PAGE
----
Photo: Ruben M Ramos/Shutterstock

Visiting a Local Fortune Teller in Okinawa, Japan

by Mary Richardson Oct 16, 2010
Expat Mary Richardson’s visit with Mr. Furuda does not turn out as expected.

Garfield the Cat greeted me at the door. He was suction-cupped to the glass, and I checked the sign again to be sure I was at the right place.

San Francisco Café.

Yes, this was it. I entered looking for Mr. Furuda, the fortune-teller.

A host urged me to sit down and forced a menu into my hands. Several people sat at other booths. At a nearby table, Mr. Furuda spoke gently to a young girl who was dotting her eyes with a handkerchief.

I browsed the menu, but food seemed irrelevant.

I was at the San Francisco Café to experience an Okinawan pasttime- visiting an urenai. I had my pick of several clairvoyants, human and electronic, within easy walking distance. There was a palm reader around the corner, an arcade where I could get a computerized printout, and a posh establishment called “Mystic Rose” inside a department store. Mr. Furuda had come highly recommended though, and he spoke English.

Japanese society is highly receptive to matters of divination. People line up in scores to receive New Year’s Day fortunes. Some companies have shrines and consult feng shui decorating experts. Recently small shops offering inexpensive 1000 yen “readings” have proliferated.

I looked at the other patrons inside the café, and then again at the crying girl.

I wouldn’t cry, would I?

Of course not. I was only there for sheer cultural entertainment, or so I reminded myself.

Then again, years before at the San Diego County Fair, a fortune-teller took my breath away. At that time, I was torn between two loves. One was a long-distance relationship I’d had for years, the other a potential new romance. I’d only had fun in mind when I handed over my $20, but my mouth fell open when the psychic knew my predicament.

Right now in Okinawa, though, I wasn’t looking for guidance about boyfriends. I was looking for a unique afternoon.

But if I had been seeking advice, I rationalized there was a historical precedent for it. From the beginning of time, people have looked to mystics for counseling and remedies. Even now, superstition plays a prominent role around the world. In China, people use fortune-tellers like financial advisors, asking for investing tips. The tradition of “throwing bones” supplements modern medicine and religious beliefs in parts of Africa. And states like Michigan and New York, in the midst of current economic woes, have enacted laws to regulate a burgeoning fortune telling industry.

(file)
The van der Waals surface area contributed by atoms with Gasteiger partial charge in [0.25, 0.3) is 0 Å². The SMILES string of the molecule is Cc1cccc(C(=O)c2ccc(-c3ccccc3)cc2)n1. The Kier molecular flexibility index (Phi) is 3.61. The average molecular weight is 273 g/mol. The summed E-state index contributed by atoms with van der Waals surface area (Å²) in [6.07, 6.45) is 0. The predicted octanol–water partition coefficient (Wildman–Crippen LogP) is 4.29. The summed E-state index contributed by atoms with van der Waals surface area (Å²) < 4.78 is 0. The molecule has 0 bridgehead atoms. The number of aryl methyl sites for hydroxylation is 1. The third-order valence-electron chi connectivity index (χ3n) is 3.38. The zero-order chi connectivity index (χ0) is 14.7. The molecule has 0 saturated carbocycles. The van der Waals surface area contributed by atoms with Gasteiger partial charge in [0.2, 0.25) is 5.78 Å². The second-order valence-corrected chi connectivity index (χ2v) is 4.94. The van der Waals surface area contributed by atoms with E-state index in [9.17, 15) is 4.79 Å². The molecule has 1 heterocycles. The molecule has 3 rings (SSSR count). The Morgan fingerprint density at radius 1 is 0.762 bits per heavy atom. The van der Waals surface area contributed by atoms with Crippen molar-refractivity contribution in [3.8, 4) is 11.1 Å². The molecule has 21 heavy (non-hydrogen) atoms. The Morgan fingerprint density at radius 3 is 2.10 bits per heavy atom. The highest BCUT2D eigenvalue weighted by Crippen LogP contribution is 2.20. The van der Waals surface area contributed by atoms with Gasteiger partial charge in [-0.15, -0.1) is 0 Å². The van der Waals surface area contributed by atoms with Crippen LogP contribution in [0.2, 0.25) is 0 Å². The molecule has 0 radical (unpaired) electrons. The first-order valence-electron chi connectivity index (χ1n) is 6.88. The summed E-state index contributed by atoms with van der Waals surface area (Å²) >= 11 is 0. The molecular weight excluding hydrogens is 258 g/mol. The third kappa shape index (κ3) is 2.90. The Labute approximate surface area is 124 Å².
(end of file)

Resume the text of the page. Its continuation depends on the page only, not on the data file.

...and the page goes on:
Waiting for my turn, I realized I was one of many women in the cafe. There were college girls, older matrons, and others in mid-thirties like me. In fact, a steady stream of women poured in.

I wondered if Mr. Furuda recycled a manifestation of the same fortune for all of us. Did he look for crinkles around our eyes and place us into a demographic, guessing at our romantic worries?

Researchers report that central European women during the late 19th century often turned to fortune-tellers for alternative treatment. Health models at the time were “male-centric” and remote from feminine psychological ailments deriving from women’s narrow social domain. In particular, they sought mystics to inquire whom they should marry, if husbands were faithful, and how to get pregnant.

In present times on the other side of the world, were a 21st century modern woman’s questions the same? Did a need for reassurance about matters of love and relationships transcend generation and culture?

Mr. Furuda sat opposite me and took my hand. Unlike the San Diego psychic who conformed to my gypsy oracle stereotype, Mr. Furuda wore a crisply ironed button up Oxford shirt and trousers, just like an accountant.

He had a comforting face, but I immediately felt self-conscious. Minutes before, I’d observed anxiety, relief, consternation, and repose on other peoples’ faces. Now it was my turn.

“You will have long life,” My Furuda said pointing a neatly filed fingernail at a crease on my palm.

“But the most important thing is…”

He paused carefully and looked into my eyes.

“You have to make a baby next year.”

Walking out of the café, I stepped around a trio of giggling girls. I peered back in through the glass door and saw that Mr. Furuda had already moved on to the next patron.

I was annoyed. Despite my self-talk about not taking it seriously, Mr. Furuda had touched a nerve. As a 35-year old woman, I didn’t need him to impose a reproductive timeline on me. I had Japanese and American society, doctors, and my own mother for that.

Community Connection

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To learn more about expat life and travel in Japan, check out Matdor’s Japan Focus Page.

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